Today it is my pleasure to welcome author Bradley Wind and his speculative fiction novel Bulb.
Author’s description of the book:
If light records everything we do, can even shadows hide our secrets?
Imagine your entire life is available for review.
Imagine each day any event can be watched over and over again – your birth, your first kiss, your recent shower, that private itch – all replayable from any angle. Now imagine these can be viewed by anyone at any time.
Is a world where there is far less ego, little crime, and even the smallest moments are recorded and available publicly through the ‘Grand Archive’ a Utopia or a Dystopia? Traumatized by memories he does not want to recall, artist Ben Tinthawin is recruited by the enigmatic, Grand Archive creator Dr. Mamon, who seeks help for his nextgen designs to enhance the world. Ben stumbles across a secret revealing the doctor’s true scheme in all its surreal splendor and questions whether the doctor really is the benevolent soul he claims to be. As the paths of a broken man and a brilliant revolutionary cross, the world shifts and cracks start to appear. Even our most fundamental codes can be encrypted – or corrupted. If the wrong information is discovered, more than Ben’s life will be in danger of total shut down.
Prepare yourself for full exposure.
In Bulb, Bradley Wind has created an unusual and thought-provoking look into the future. It poses plenty of relevant questions about today and about the choices we’re making.
What I liked best:
1. This is a genuine attempt to describe the future, not a story set in our own world with more rocket ships and robots in the background. The author makes the valid point that if you asked a human from ten thousand years ago to describe the year 2020 they wouldn’t have enough information to even imagine our society. Bradley Wind has tried to make this leap into an unimaginable future, and he has succeeded in creating a disturbing and unexpected world that seems normal and even inevitable to those living in it.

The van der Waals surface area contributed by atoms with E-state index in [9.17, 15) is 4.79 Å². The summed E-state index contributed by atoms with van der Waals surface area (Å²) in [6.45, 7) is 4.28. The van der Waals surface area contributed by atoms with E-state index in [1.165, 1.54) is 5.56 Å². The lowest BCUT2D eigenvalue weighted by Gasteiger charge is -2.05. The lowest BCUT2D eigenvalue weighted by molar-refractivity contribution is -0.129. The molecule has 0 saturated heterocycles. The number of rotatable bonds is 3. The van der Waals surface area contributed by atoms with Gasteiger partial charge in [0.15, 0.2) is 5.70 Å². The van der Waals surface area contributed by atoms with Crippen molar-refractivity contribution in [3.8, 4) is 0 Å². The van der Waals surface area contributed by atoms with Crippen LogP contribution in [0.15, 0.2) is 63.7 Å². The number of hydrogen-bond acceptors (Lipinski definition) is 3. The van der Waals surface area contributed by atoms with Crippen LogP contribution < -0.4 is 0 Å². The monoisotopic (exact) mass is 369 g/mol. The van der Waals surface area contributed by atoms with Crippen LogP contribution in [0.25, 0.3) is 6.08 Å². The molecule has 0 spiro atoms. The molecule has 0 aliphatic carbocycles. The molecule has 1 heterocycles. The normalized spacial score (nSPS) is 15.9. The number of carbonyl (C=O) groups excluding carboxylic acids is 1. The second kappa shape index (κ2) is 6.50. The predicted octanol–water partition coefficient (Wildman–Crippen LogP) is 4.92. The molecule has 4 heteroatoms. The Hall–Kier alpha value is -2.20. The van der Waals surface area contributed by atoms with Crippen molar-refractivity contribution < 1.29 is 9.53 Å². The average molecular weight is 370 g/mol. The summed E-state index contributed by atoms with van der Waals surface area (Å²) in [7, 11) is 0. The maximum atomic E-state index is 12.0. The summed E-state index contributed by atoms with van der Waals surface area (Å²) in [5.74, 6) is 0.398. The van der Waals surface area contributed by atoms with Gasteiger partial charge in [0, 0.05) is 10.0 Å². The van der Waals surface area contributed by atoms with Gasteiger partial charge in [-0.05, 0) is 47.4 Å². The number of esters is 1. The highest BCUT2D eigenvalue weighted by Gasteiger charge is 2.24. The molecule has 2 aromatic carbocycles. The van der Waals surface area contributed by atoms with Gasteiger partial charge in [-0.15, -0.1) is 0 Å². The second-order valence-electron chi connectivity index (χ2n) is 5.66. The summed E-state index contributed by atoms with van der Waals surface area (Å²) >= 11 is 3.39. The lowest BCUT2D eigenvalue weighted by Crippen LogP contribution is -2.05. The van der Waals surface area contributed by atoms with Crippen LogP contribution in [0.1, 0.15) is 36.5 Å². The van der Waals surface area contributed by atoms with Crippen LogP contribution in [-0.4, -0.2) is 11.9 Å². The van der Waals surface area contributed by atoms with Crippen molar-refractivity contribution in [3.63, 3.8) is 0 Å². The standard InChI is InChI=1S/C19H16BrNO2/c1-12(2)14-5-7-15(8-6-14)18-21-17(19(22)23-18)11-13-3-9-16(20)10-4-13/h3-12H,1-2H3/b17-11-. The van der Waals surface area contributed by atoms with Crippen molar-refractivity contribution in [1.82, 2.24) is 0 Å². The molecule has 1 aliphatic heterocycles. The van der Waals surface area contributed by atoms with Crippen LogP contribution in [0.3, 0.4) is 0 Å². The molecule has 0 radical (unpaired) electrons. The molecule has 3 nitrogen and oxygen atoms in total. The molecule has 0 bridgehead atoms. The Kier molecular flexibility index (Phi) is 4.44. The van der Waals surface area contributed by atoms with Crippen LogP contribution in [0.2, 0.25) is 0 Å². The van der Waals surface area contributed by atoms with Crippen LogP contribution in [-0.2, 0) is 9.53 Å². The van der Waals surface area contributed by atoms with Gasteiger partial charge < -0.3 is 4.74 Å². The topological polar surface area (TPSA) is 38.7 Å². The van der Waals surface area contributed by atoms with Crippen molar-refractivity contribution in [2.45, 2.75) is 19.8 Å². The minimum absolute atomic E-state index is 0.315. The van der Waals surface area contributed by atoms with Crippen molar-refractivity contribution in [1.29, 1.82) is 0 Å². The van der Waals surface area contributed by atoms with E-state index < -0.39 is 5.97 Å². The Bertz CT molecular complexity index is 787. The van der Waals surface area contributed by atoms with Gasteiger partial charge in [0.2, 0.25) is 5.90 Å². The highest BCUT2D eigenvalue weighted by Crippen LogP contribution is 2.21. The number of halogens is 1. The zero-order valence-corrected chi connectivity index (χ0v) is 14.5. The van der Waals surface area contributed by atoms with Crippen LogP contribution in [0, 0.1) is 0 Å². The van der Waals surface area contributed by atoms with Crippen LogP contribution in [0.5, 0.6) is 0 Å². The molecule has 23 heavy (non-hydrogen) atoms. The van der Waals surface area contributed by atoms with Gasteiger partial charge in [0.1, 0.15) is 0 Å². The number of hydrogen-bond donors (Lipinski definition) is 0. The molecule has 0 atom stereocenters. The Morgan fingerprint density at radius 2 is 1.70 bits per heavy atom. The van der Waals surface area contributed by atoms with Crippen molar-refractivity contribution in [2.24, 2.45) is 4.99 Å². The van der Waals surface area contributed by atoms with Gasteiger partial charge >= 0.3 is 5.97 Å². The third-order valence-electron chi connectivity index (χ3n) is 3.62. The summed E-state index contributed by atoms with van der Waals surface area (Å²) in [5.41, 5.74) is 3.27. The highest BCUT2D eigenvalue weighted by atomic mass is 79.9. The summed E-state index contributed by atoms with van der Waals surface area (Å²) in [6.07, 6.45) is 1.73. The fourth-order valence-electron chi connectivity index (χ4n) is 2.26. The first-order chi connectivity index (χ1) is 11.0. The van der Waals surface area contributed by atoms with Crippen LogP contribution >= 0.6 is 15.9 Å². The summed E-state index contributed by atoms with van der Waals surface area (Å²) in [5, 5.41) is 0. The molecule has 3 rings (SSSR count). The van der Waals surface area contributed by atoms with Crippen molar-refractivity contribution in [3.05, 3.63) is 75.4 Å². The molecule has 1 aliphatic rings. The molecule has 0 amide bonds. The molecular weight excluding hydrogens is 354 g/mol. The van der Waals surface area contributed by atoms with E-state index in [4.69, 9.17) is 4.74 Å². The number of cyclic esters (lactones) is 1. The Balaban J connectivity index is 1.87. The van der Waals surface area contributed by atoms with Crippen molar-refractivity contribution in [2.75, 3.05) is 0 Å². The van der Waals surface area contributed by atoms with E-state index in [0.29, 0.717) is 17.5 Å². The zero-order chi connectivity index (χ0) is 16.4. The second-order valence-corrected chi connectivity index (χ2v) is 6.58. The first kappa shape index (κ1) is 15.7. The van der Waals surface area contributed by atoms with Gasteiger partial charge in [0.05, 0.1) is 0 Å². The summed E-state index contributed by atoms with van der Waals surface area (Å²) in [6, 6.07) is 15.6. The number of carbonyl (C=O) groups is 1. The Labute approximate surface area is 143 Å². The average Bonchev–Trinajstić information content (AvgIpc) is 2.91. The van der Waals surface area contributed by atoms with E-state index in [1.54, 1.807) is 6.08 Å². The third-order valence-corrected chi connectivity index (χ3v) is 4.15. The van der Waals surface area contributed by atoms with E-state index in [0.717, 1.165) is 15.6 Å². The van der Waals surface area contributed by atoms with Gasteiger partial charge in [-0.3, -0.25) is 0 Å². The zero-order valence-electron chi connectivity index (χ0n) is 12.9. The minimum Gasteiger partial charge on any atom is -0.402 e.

2. His writing packs a punch.
3. This could have been a one-good-idea book. The concept of the archives is so different, and so chilling, that it would carry a fine story. However, Wind is just getting started when he lays out the concept of everyone being able to view everything everyone else has ever done.
What I liked least:
1. The pacing is erratic. I do think the way the book is written has an overall artistic effect, but one has to get through it to appreciate the artistry, and this is not an easy book to finish.
2. Item three above is somewhat of a two-edged sword. This story throws so many radical ideas at the reader that overload is likely. Yes, you can have too much dessert, and too many things to think about in too short a time. I’d recommend reading this novel over a period of several days, if not more.
3. This last part is subjective and I always wonder whether personal preferences should be included. Yet, no matter how well done something is or isn’t, we all have own tastes and they effect our reading experience. So, I’ll be blunt. I didn’t enjoy reading this book.
I’m easily bothered by blood and gore, disturbing rape scenes, disgusting behavior, detailed descriptions of bodily functions, deformities, mutilations and you get the idea. I’m not a good date at a zombie movie and I don’t watch horror flicks. But … Bradley Wind can’t seem to stay off of these topics. His descriptions of the lives of two saints (people who voluntarily stay in a coma to keep the system running) were so over the top they nearly stopped me from finishing the story.
It’s important to note that I’ve read other novels I didn’t enjoy, and yet which I’m glad I read. (Did anyone actually enjoy reading 1984?) The truth is, we don’t only read for fun. We read to understand new points of view. We read to have our imaginations expanded and our empathy increased. We read to think more and to feel more and to grow.
So, I recommend this book to (1) people who enjoy dark and disturbing speculative fiction, and (2) to those willing to read such in order to be exposed to ideas they’re unlikely to encounter anywhere else. Trust me, this book is full of them.
About the Author:
Bradley Wind was born and raised in Pennsylvania. He is a prolific visual artist whose work has exhibited in the 20th-century wing of the Philadelphia Museum of Art.
He worked as a toy designer for K’nex Industries, a manager of IT for Pearl S. Buck International and is currently a director of IT for a child-focused non-profit. He raises chickens and two lovely girls with his wife in Chester County, Pennsylvania.
BULB is his latest novel.
Yes, there is a giveaway.
Bradley Wind will be awarding a $15 Amazon/BN GC to a randomly drawn winner via rafflecopter during the tour.
This post is part of a tour sponsored by Goddess Fish. Check out all the other tour stops.